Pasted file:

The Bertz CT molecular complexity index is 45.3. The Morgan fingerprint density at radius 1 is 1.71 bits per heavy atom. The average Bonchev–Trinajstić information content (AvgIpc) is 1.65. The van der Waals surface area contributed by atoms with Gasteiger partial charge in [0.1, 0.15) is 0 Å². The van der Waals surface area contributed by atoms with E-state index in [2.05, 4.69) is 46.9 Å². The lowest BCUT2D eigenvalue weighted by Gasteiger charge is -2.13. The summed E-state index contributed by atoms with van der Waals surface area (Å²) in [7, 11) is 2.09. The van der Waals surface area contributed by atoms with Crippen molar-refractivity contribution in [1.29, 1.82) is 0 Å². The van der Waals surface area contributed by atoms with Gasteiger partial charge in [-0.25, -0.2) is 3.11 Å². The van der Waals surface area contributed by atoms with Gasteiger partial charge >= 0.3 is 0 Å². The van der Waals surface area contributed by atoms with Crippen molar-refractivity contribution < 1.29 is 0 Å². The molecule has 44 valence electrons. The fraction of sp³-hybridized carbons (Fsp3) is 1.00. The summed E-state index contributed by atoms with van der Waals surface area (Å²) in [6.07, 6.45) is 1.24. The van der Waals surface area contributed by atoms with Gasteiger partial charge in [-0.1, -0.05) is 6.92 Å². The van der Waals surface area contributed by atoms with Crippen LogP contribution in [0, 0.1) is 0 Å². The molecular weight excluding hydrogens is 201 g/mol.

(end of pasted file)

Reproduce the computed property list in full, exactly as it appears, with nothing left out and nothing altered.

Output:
The Bertz CT molecular complexity index is 45.3. The Morgan fingerprint density at radius 1 is 1.71 bits per heavy atom. The average Bonchev–Trinajstić information content (AvgIpc) is 1.65. The van der Waals surface area contributed by atoms with Gasteiger partial charge in [0.1, 0.15) is 0 Å². The van der Waals surface area contributed by atoms with E-state index in [2.05, 4.69) is 46.9 Å². The lowest BCUT2D eigenvalue weighted by Gasteiger charge is -2.13. The summed E-state index contributed by atoms with van der Waals surface area (Å²) in [7, 11) is 2.09. The van der Waals surface area contributed by atoms with Crippen molar-refractivity contribution in [1.29, 1.82) is 0 Å². The van der Waals surface area contributed by atoms with Gasteiger partial charge in [-0.25, -0.2) is 3.11 Å². The van der Waals surface area contributed by atoms with Gasteiger partial charge >= 0.3 is 0 Å². The van der Waals surface area contributed by atoms with Crippen molar-refractivity contribution < 1.29 is 0 Å². The molecule has 44 valence electrons. The fraction of sp³-hybridized carbons (Fsp3) is 1.00. The summed E-state index contributed by atoms with van der Waals surface area (Å²) in [6.07, 6.45) is 1.24. The van der Waals surface area contributed by atoms with Gasteiger partial charge in [-0.1, -0.05) is 6.92 Å². The van der Waals surface area contributed by atoms with Crippen LogP contribution in [0, 0.1) is 0 Å². The molecular weight excluding hydrogens is 201 g/mol.